Abstract: Introduction: This national survey on the management of cleft lip and palate (CLP) in India is the first of its kind. Objective: To collect basic data on the management of patients with CLP in India for further evaluation. Materials and Methods: A proforma was designed and sent to all the surgeons treating CLP in India. It was publicized through internet, emails, post and through personal communication. Subjects: 293 cleft surgeons representing 112 centers responded to the questionnaire. Most of the forms were filled up by personal interview. Results: The cleft workload of the participating centers is between 10 and 2000 surgeries annually. These centers collectively perform 32,500-34,700 primary and secondary cleft surgeries every year. The responses were analyzed using Microsoft excel and 112 as the sample size. Most surgeons are repairing cleft lip between 3-6 months and cleft palate between 6 months to 1 year. Millard and Tennison repairs form the mainstay of lip repair. Multiple techniques are used for palate repair. Presurgical orthopedics, lip adhesion, nasendoscopy, speech therapy, video-fluoroscopy and orthognathic surgery were not always available and in some cases not availed of even when available. Conclusion: Management of CLP differs in India. Primary surgical practices are almost similar to other studies. There is a lack of interdisciplinary approach in majority of the centers, and hence, there is a need for better interaction amongst the specialists. A more comprehensive study with an improved questionnaire would be desirable.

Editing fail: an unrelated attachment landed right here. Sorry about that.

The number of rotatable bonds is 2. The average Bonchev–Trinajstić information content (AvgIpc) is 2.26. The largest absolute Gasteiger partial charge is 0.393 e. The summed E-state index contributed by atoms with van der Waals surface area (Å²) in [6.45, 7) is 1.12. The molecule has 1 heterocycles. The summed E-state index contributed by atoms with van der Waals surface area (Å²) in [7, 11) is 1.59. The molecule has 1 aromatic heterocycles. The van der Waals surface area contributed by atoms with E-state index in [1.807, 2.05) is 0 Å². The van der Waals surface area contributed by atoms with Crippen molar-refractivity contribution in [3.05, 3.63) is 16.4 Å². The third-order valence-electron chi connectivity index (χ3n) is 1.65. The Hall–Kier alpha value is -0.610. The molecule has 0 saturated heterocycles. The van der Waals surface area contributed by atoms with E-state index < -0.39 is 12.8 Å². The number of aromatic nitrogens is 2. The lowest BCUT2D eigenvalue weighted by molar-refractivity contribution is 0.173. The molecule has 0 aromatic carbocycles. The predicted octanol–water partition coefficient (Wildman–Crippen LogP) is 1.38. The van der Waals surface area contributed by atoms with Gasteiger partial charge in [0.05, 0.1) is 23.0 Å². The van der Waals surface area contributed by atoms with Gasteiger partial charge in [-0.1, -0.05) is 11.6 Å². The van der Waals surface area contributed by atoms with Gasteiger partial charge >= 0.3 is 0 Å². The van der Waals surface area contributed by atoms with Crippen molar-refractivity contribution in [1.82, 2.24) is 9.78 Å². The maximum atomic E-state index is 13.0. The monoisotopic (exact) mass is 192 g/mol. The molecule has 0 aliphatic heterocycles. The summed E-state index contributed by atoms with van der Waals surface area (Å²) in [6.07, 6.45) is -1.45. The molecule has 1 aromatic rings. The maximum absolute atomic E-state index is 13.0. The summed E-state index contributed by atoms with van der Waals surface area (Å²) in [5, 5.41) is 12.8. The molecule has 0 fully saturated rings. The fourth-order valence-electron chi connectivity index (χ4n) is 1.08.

Inflatable Indian travel pillow as a pneumatic patient jack
Gopalakrishna A,Agrawal Karoon
Indian Journal of Plastic Surgery , 2006,
Abstract: The Indian travel pillow readily available in the market has been utilized as a patient jack in the operation theatre. This has been used to raise the shoulders of an anaesthetized patient for surgery in the head and neck region and a set of two pillows have been used to prop-up a prone anaesthetized patient. This allows smooth positioning of the patient after intubation without disturbance to the airway with minimal manpower.